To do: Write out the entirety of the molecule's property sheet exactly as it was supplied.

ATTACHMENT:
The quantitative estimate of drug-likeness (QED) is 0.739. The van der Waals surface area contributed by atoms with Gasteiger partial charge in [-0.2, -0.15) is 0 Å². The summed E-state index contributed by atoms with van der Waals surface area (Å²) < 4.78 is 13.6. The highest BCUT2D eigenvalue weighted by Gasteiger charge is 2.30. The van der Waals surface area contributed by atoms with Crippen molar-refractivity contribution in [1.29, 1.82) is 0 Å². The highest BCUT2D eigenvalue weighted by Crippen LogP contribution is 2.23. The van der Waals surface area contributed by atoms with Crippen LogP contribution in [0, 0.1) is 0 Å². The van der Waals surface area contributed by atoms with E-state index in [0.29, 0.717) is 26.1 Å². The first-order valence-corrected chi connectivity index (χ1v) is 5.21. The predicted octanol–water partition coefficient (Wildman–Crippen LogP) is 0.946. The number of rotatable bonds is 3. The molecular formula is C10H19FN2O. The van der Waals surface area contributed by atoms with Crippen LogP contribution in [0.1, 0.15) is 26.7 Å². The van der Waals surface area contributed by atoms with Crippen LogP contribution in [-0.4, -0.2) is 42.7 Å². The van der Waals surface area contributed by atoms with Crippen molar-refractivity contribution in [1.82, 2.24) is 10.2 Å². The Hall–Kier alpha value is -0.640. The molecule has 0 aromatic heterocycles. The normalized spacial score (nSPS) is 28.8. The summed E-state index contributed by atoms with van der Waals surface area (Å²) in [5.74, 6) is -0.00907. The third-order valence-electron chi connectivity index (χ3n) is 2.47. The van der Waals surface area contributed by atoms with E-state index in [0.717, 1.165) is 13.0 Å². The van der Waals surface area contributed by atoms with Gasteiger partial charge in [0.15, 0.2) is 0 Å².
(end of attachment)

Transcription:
The quantitative estimate of drug-likeness (QED) is 0.739. The van der Waals surface area contributed by atoms with Gasteiger partial charge in [-0.2, -0.15) is 0 Å². The summed E-state index contributed by atoms with van der Waals surface area (Å²) < 4.78 is 13.6. The highest BCUT2D eigenvalue weighted by Gasteiger charge is 2.30. The van der Waals surface area contributed by atoms with Crippen molar-refractivity contribution in [1.29, 1.82) is 0 Å². The highest BCUT2D eigenvalue weighted by Crippen LogP contribution is 2.23. The van der Waals surface area contributed by atoms with Crippen LogP contribution in [0, 0.1) is 0 Å². The van der Waals surface area contributed by atoms with E-state index in [0.29, 0.717) is 26.1 Å². The first-order valence-corrected chi connectivity index (χ1v) is 5.21. The predicted octanol–water partition coefficient (Wildman–Crippen LogP) is 0.946. The number of rotatable bonds is 3. The molecular formula is C10H19FN2O. The van der Waals surface area contributed by atoms with Crippen LogP contribution in [0.1, 0.15) is 26.7 Å². The van der Waals surface area contributed by atoms with Crippen LogP contribution in [-0.4, -0.2) is 42.7 Å². The van der Waals surface area contributed by atoms with Crippen molar-refractivity contribution in [1.82, 2.24) is 10.2 Å². The Hall–Kier alpha value is -0.640. The molecule has 0 aromatic heterocycles. The normalized spacial score (nSPS) is 28.8. The summed E-state index contributed by atoms with van der Waals surface area (Å²) in [5.74, 6) is -0.00907. The third-order valence-electron chi connectivity index (χ3n) is 2.47. The van der Waals surface area contributed by atoms with E-state index in [0.717, 1.165) is 13.0 Å². The van der Waals surface area contributed by atoms with Gasteiger partial charge in [0.15, 0.2) is 0 Å².